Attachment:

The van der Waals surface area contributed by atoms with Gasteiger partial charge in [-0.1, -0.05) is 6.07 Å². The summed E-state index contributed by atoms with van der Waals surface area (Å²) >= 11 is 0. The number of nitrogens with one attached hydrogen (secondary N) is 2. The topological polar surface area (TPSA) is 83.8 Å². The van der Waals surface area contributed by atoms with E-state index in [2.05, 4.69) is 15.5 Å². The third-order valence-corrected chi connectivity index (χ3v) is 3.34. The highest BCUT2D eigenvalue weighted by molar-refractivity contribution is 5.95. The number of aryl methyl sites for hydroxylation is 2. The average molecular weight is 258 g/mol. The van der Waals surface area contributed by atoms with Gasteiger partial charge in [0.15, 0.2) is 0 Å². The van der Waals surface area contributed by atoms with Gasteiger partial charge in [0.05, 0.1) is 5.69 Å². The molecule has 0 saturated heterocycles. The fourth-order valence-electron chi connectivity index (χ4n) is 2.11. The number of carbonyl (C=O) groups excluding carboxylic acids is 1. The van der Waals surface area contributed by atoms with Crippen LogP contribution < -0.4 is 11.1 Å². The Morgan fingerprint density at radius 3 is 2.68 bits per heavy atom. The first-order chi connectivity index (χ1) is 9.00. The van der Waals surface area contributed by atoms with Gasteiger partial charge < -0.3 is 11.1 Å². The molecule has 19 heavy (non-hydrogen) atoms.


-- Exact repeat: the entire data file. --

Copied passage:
The van der Waals surface area contributed by atoms with Gasteiger partial charge in [-0.1, -0.05) is 6.07 Å². The summed E-state index contributed by atoms with van der Waals surface area (Å²) >= 11 is 0. The number of nitrogens with one attached hydrogen (secondary N) is 2. The topological polar surface area (TPSA) is 83.8 Å². The van der Waals surface area contributed by atoms with E-state index in [2.05, 4.69) is 15.5 Å². The third-order valence-corrected chi connectivity index (χ3v) is 3.34. The highest BCUT2D eigenvalue weighted by molar-refractivity contribution is 5.95. The number of aryl methyl sites for hydroxylation is 2. The average molecular weight is 258 g/mol. The van der Waals surface area contributed by atoms with Gasteiger partial charge in [0.15, 0.2) is 0 Å². The van der Waals surface area contributed by atoms with Gasteiger partial charge in [0.05, 0.1) is 5.69 Å². The molecule has 0 saturated heterocycles. The fourth-order valence-electron chi connectivity index (χ4n) is 2.11. The number of carbonyl (C=O) groups excluding carboxylic acids is 1. The van der Waals surface area contributed by atoms with Crippen LogP contribution < -0.4 is 11.1 Å². The Morgan fingerprint density at radius 3 is 2.68 bits per heavy atom. The first-order chi connectivity index (χ1) is 9.00. The van der Waals surface area contributed by atoms with Gasteiger partial charge < -0.3 is 11.1 Å². The molecule has 19 heavy (non-hydrogen) atoms.